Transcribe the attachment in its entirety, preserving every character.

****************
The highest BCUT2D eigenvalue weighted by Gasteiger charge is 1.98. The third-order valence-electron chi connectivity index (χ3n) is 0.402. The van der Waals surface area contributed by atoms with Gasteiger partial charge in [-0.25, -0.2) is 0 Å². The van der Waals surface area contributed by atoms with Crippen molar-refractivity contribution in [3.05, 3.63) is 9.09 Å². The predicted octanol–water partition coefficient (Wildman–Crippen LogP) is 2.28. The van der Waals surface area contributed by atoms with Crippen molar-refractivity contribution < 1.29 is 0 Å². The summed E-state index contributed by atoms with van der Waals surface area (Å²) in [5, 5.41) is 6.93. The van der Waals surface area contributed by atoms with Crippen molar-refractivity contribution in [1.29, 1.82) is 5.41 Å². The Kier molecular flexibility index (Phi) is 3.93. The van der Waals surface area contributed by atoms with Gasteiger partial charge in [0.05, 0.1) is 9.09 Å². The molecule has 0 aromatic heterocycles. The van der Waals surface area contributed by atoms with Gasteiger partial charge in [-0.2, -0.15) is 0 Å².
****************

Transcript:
The highest BCUT2D eigenvalue weighted by Gasteiger charge is 1.98. The third-order valence-electron chi connectivity index (χ3n) is 0.402. The van der Waals surface area contributed by atoms with Gasteiger partial charge in [-0.25, -0.2) is 0 Å². The van der Waals surface area contributed by atoms with Crippen molar-refractivity contribution in [3.05, 3.63) is 9.09 Å². The predicted octanol–water partition coefficient (Wildman–Crippen LogP) is 2.28. The van der Waals surface area contributed by atoms with Crippen molar-refractivity contribution < 1.29 is 0 Å². The summed E-state index contributed by atoms with van der Waals surface area (Å²) in [5, 5.41) is 6.93. The van der Waals surface area contributed by atoms with Crippen molar-refractivity contribution in [1.29, 1.82) is 5.41 Å². The Kier molecular flexibility index (Phi) is 3.93. The van der Waals surface area contributed by atoms with Gasteiger partial charge in [0.05, 0.1) is 9.09 Å². The molecule has 0 aromatic heterocycles. The van der Waals surface area contributed by atoms with Gasteiger partial charge in [-0.2, -0.15) is 0 Å².